Turning from public transport operation to the transport scene as a whole, it seems that the Greiner government is really a continuing "Greinsworth" one (to borrow a slogan from the Australian Democrats). There will be an attempt to revive Askin's freeway plans together with a lot of talk about efficiency and better management of public transport, but no serious examination of the roles each should play. The vested interests will remain the same. APT members (and all those concerned) will have to keep pressing for action on those issues where a commitment to "investigate" was given and to remind the new government to keep thinking about public transport as a positive; economic alternative to the mess we have today.

The fact that our views are widely shared is shown by the number of independents elected to the Lower House by voters who are tired of the lack of choice between Liberal and Labor parties on this and other issues. we are disappointed in the Upper House that independents with good transport policies (such as Milo Dunphy or Jack Mundey) were not elected. However, these peoples' preferences helped to elect an Australian Democrat to hold the balance of power. The Democrats' transport policy, incidentally, is very good, though with little chance in the face of the bipartisan attitudes mentioned above.


Not Just Two Free Rides for the Price of Ten? MetroTen tickets are now on sale as another part of the slow and painful process of streamlining UTA bus operations. Tickets provide ten trips for the normal price of eight and are cancelled by the passenger on those orange machines inside the bus entrance. Like Travelpasses they should cut down on time lost through drivers having to sell tickets, but MetroTen is intended for those who do not travel every day. A few drawbacks so far include

However, MetroTen is commendable as helping to speed up buses and giving potential for further integration of ticketing in future. It is gaining acceptance in Newcastle, where tickets have been on sale longer than in Sydney.

Speaking of Fares ...
About this time each year, the previous government used to announce a fare rise approximately equal to the increase in the C.P.I. Action for Public Transport has always approved of this idea and we look forward to a similar announcement soon from the new Minister.

The Urban Environment & Planning Coalition
which was formed to unite the efforts of a wide spectrum of urban and residents' groups (including APT), recently held its second conference in Sydney. Transport issues came high on the agenda with the call being made for a public inquiry into NSW transport planning. The inquiry would need to address matters such as the economics of road versus rail freight, and the alternatives to the harbour tunnel. The Coalition for Urban Transport Sanity (C.U.T.S.) has also called for an inquiry.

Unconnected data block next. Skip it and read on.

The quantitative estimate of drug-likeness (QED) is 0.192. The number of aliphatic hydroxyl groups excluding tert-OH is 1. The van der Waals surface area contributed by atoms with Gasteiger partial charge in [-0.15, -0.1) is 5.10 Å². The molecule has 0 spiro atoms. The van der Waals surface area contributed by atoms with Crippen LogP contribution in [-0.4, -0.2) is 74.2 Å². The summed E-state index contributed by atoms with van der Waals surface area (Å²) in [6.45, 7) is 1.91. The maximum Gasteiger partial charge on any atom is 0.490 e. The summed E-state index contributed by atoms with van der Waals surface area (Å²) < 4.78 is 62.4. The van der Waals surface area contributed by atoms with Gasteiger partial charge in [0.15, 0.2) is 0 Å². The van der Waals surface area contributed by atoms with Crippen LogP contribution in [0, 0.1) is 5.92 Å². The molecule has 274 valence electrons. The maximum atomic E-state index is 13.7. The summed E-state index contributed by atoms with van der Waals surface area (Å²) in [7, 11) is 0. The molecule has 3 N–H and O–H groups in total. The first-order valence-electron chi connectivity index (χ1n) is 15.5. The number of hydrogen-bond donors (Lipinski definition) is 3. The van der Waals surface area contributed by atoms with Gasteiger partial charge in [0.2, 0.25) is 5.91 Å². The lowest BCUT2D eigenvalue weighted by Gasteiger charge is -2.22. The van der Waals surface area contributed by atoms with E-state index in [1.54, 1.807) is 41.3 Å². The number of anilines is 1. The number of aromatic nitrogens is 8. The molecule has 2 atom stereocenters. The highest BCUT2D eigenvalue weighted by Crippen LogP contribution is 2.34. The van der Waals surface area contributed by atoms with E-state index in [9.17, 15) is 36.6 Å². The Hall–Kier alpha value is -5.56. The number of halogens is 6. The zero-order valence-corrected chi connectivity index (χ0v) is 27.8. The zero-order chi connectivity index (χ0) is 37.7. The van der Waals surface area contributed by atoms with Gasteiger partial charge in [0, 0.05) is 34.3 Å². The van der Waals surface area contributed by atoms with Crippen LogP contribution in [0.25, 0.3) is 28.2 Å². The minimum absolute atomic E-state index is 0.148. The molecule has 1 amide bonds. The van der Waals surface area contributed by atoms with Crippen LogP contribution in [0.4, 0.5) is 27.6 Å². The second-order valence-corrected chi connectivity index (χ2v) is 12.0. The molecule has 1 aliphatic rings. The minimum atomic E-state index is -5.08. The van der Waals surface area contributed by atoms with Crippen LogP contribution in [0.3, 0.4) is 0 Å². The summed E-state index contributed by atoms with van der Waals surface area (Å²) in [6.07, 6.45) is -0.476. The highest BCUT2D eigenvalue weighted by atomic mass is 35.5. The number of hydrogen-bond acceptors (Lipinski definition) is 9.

Bookshops by Bus
And now for a commercial. A new book, titled "Bookshops of Sydney", the contents self-evident, has been published by Primavera Press. It lists the bookshops in alphabetical order, and by suburb, and, for the specialist ones, by topic. However, the best part is that it also tells you how to get to each by public transport. There are also helpful hints about Metrotrips and the free city buses. As they say, "Public transport tickets are cheaper than parking tickets".

Would that more businesses inform their customers about public transport instead of mentioning only parking facilities!

Bus ... What Bus?
And now for a non-commercial. One reason why businesses have to tell you how to get to their door by bus is because the Urban Transit Authority is rather tardy in publishing its own information. The Sydney Public Transport map, showing all UTA and private routes, was first published in 1979 and revised in 1986. Despite promises to issue new editions regularly, the next one seems as far off as ever; and most of the Bicentenary visitors have been and gone.

So many bus routes, numbers, and destinations have changed since the last edition that people picking Lotto numbers and bus numbers have equal chances of getting them right.

Praise to the STA for:-

Late Night Buses
An interesting debate has arisen in Brisbane following complaints about the shortage of late night transport after Expo closes each night. The chairman of the Brisbane City Council Transport Department is floating the idea of a "permanent all-night system where buses would run every 90 minutes between midnight and 5 a.m. on 15 major routes". "Of course, there'd have to be special increased fares on this ... " If we in Sydney think of ourselves as sophisticated night-lifers (and subject to random breath testing} we should be thinking of such a service as well. The passengers gained might not only be those during the night hours, but from the same people going out earlier in the evening.

East Hills-Glenfield Railway
We await the start of a full train service on this line with a new suburban timetable coming into effect shortly. Journeys between Campbelltown and the city will be speeded up, but will the frequency of T all stops trains to East Hills be reduced?